In response to the availability of one nonsedating antihistamine as an over-the-counter drug, state Medicaid and several large health insurers are considering whether to end prescription drug coverage for all nonsedating antihista-mines. These policies, by their design, would diminish access to recognized standards of treatment for millions of patients with allergic diseases. Professional experience suggests that these actions not only would lower the quality of medial care for affected patients but also would have significant health and safety implications for the general public.
Allergic diseases occur in 10% to 25% of the population, and up to 40% of those affected are children.
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To varying degrees, antihistamines have the capacity to compete with hista-mine for type H1 receptors and to reduce receptor-mediated activation, thus blocking histamine’s adverse effects. Although all of the members of this class of medications are referred to as “antihistamines,” they vary in their pharmacology. Therefore, the selection of any one of these agents should be made in consultation with an experienced health care practitioner, especially for the majority of patients with persistent disease.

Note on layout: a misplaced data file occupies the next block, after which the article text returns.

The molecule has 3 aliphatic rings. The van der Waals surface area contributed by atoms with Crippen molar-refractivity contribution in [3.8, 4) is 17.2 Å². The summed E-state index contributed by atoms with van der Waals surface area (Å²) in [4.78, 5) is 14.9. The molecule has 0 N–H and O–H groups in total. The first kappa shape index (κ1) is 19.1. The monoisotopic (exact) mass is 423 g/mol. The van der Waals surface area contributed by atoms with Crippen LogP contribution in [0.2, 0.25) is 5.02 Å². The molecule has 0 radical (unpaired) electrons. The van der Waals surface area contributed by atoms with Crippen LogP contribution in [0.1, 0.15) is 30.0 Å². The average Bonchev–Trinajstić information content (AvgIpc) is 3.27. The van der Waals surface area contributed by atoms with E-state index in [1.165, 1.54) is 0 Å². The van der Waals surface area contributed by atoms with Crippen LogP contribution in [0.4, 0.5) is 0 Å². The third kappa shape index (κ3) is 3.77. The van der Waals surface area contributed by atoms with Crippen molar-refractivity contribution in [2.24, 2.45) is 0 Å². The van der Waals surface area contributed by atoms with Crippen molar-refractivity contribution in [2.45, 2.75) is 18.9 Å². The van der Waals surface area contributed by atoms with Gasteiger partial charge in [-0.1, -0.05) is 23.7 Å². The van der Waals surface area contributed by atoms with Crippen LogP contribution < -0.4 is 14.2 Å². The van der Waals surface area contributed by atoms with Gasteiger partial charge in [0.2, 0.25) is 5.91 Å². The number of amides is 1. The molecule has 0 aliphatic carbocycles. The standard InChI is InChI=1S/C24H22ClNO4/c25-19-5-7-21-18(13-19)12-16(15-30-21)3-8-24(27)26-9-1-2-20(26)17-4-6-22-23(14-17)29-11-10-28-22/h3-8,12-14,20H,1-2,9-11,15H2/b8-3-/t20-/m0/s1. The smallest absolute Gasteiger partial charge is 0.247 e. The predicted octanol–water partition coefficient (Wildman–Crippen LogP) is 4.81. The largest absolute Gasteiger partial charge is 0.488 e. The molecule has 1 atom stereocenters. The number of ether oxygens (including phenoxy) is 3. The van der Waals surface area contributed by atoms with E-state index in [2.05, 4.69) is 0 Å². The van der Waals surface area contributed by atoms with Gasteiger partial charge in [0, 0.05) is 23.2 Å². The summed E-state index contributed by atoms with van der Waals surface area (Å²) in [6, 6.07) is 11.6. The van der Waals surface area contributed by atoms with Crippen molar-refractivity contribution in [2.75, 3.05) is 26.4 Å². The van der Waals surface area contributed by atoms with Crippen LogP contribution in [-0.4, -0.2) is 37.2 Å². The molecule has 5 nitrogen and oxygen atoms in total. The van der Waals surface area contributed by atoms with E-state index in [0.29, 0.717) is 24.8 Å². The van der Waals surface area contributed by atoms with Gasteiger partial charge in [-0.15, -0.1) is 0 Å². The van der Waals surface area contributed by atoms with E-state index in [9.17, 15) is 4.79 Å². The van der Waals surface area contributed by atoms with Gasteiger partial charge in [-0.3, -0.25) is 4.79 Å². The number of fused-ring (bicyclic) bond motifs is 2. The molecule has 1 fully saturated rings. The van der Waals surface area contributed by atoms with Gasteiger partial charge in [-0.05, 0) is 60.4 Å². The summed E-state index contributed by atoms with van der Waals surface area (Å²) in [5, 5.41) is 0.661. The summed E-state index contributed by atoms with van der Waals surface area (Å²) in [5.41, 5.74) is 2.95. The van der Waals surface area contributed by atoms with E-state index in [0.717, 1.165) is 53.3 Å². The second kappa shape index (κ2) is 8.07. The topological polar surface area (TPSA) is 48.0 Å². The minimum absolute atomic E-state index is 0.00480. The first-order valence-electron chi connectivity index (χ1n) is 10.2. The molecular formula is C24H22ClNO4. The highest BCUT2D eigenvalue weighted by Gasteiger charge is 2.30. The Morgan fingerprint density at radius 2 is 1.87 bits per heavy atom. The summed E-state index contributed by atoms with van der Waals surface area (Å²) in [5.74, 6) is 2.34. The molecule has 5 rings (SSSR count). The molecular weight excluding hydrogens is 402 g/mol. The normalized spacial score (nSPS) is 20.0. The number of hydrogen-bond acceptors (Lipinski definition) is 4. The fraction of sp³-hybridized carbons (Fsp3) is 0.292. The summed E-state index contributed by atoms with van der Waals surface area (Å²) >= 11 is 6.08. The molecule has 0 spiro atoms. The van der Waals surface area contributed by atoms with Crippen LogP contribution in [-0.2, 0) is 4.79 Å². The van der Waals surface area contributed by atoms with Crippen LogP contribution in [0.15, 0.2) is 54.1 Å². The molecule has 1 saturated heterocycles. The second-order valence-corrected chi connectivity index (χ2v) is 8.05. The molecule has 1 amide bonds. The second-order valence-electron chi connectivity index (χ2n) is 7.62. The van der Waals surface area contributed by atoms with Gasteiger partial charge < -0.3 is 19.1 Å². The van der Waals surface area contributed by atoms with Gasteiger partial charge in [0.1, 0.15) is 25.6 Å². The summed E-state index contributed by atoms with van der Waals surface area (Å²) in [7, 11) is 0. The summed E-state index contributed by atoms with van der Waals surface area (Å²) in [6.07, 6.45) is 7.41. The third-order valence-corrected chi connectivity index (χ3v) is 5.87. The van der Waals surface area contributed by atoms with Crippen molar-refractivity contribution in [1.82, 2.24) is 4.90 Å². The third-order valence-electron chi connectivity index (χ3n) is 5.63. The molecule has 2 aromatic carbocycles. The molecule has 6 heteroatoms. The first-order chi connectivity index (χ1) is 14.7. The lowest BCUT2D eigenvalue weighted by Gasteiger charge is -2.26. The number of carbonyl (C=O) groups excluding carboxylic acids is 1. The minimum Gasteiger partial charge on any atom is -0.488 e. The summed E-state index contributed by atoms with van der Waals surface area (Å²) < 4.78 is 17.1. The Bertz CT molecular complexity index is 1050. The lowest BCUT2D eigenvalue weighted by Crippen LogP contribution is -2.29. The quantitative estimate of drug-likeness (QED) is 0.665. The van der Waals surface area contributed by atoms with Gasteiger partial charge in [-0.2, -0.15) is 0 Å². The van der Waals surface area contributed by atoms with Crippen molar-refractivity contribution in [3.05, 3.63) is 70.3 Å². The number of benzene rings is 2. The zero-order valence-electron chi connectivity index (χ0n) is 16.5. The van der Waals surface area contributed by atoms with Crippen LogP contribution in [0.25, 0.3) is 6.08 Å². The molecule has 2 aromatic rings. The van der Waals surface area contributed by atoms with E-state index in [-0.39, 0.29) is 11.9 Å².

One of the concerns created by these policies is the danger associated with self-medication.
Policies that limit patients’ access to appropriate medications impede a physician’s ability to prescribe the best treatment regimens and should not be mistakenly viewed as being endorsed by trained health care professionals.